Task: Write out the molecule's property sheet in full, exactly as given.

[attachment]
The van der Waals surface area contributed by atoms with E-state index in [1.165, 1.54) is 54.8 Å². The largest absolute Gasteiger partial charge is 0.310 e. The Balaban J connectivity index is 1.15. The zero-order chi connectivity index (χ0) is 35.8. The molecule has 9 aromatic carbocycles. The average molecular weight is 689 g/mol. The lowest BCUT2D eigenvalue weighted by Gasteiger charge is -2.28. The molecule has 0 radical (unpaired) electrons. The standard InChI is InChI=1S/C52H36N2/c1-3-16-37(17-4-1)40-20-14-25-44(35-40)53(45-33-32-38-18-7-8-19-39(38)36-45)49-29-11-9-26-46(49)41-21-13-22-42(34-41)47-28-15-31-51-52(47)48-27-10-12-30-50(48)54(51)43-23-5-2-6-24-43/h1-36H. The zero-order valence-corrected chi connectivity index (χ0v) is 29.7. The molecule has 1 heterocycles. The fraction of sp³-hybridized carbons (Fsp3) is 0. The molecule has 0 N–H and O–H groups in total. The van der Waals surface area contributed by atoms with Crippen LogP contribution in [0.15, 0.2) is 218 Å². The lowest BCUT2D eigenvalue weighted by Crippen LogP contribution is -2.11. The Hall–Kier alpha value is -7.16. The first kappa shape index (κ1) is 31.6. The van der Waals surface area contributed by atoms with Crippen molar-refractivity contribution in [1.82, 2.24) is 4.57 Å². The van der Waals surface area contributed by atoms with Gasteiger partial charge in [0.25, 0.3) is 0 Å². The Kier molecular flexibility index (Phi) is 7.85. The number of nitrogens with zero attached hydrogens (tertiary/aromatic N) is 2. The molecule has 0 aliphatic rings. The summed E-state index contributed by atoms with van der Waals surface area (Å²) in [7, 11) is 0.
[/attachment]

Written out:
The van der Waals surface area contributed by atoms with E-state index in [1.165, 1.54) is 54.8 Å². The largest absolute Gasteiger partial charge is 0.310 e. The Balaban J connectivity index is 1.15. The zero-order chi connectivity index (χ0) is 35.8. The molecule has 9 aromatic carbocycles. The average molecular weight is 689 g/mol. The lowest BCUT2D eigenvalue weighted by Gasteiger charge is -2.28. The molecule has 0 radical (unpaired) electrons. The standard InChI is InChI=1S/C52H36N2/c1-3-16-37(17-4-1)40-20-14-25-44(35-40)53(45-33-32-38-18-7-8-19-39(38)36-45)49-29-11-9-26-46(49)41-21-13-22-42(34-41)47-28-15-31-51-52(47)48-27-10-12-30-50(48)54(51)43-23-5-2-6-24-43/h1-36H. The zero-order valence-corrected chi connectivity index (χ0v) is 29.7. The molecule has 1 heterocycles. The fraction of sp³-hybridized carbons (Fsp3) is 0. The molecule has 0 N–H and O–H groups in total. The van der Waals surface area contributed by atoms with Crippen LogP contribution in [0.15, 0.2) is 218 Å². The lowest BCUT2D eigenvalue weighted by Crippen LogP contribution is -2.11. The Hall–Kier alpha value is -7.16. The first kappa shape index (κ1) is 31.6. The van der Waals surface area contributed by atoms with Crippen molar-refractivity contribution in [1.82, 2.24) is 4.57 Å². The van der Waals surface area contributed by atoms with Gasteiger partial charge in [0.25, 0.3) is 0 Å². The Kier molecular flexibility index (Phi) is 7.85. The number of nitrogens with zero attached hydrogens (tertiary/aromatic N) is 2. The molecule has 0 aliphatic rings. The summed E-state index contributed by atoms with van der Waals surface area (Å²) in [7, 11) is 0.